He said someone from Aquino’s camp had talked to him.
“We are supporting Noynoy because we believe he is the one who can expose the truth about what happened in the massacre,” Andal Jr. said.
He said that if he were to make a choice it would be Villar.
But Andal Jr. said he was praising Aquino because the latter’s family had defeated the strongman President Ferdinand Marcos.
“Noynoy would be our instrument to achieve justice,” he said.
He was relaxed and smiled as he gave his most expansive comments to the media since being arrested last year for the slaughter of 57 people.
“I had no role in what happened,” he told the reporters.
He gave a variety of scenarios as to who may have been behind the Nov. 23 massacre in Maguindanao, where his family had dominated politics for over a decade.
The family is accused of orchestrating the killings to stop a rival politician, Esmael Mangudadatu, from running against Andal Jr. for the post of Maguindanao governor in the May 10 national elections.
Andal Sr. was grooming his namesake to succeed him and the son is accused of leading 100 gunmen in carrying out the murders.
Among the victims were the wife and two sisters of Mangudadatu, along with 32 journalists traveling with them in a convoy to register his candidacy for the Maguindanao governorship.
Roxas, senatorial candidates
Andal Jr. said the Ampatuans had already told all their supporters in Maguindanao to support Aquino.
Apart from Aquino, the Ampatuans are also endorsing his running mate Mar Roxas, senatorial candidates Juan Ponce Enrile, Tito Sotto, Miriam Santiago, Adel Tamano, Risa Hontiveros, Pia Cayetano, Sergio Osmeña III and Ralph Recto.
On their choices for party-list groups, Ampatuan mentioned Anakpawis, Gabriela and TUCP.
LP campaign manager Florencio “Butch” Abad assailed the police for allowing the younger Andal to hold the press conference.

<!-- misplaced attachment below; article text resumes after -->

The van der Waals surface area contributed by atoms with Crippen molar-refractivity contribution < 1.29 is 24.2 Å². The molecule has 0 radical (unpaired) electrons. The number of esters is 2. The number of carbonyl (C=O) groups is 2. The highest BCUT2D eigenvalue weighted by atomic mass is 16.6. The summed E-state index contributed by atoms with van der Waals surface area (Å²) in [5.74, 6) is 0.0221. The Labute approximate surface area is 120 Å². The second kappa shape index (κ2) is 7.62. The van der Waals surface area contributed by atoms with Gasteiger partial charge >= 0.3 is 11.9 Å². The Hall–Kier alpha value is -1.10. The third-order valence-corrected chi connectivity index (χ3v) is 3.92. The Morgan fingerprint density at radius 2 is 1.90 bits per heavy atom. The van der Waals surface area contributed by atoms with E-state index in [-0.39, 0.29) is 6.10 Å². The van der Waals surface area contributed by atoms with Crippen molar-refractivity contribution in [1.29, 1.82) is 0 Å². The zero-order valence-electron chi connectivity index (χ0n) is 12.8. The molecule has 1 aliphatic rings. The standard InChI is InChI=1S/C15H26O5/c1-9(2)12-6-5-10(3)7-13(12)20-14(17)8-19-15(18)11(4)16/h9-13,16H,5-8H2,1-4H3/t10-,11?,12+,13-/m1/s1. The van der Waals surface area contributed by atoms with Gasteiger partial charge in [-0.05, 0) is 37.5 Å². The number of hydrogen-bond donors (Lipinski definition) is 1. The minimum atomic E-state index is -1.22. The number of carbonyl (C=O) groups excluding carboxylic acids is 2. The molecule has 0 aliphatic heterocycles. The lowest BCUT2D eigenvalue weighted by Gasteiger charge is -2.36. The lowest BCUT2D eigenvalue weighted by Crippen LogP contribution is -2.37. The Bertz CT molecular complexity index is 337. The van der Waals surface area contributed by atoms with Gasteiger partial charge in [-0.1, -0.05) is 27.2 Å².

“How can a dangerous prisoner like (Andal Jr.) be allowed to hold a press conference inside a high security prison without the Arroyo regime being complicit in it? And who is expected to be the prime beneficiary of this stunt other than the candidate originally endorsed by Andal Jr.?” Abad said.
Arroyo allowed private army
Until the massacre, the Ampatuans had been close political allies of President Gloria Macapagal-Arroyo and were used by her to contain Muslim fighters waging a decades-long insurgency in Mindanao.
As part of this containment strategy, the President had allowed the Ampatuans to maintain a private army numbering thousands, as well as massive amounts of weapons and ammunition.
“If this was a way for the Ampatuans to instantly repay the Arroyo regime for the legally questionable and undue haste by which two of their kin had been set free, it is a crude and reprehensible stunt,” Abad said.
He added that the stunt showed how low the Arroyo regime regarded “the people to expect them to believe such a cruel joke.”
Senior Insp. Lloyd Gonzaga, jail warden at the facility considered a Quezon City jail extension, said the press conference was requested by one of the Ampatuan lawyers on the phone. Reports from Niña Calleja, Gil Cabacungan, Philip C. Tubeza and Agence France-Presse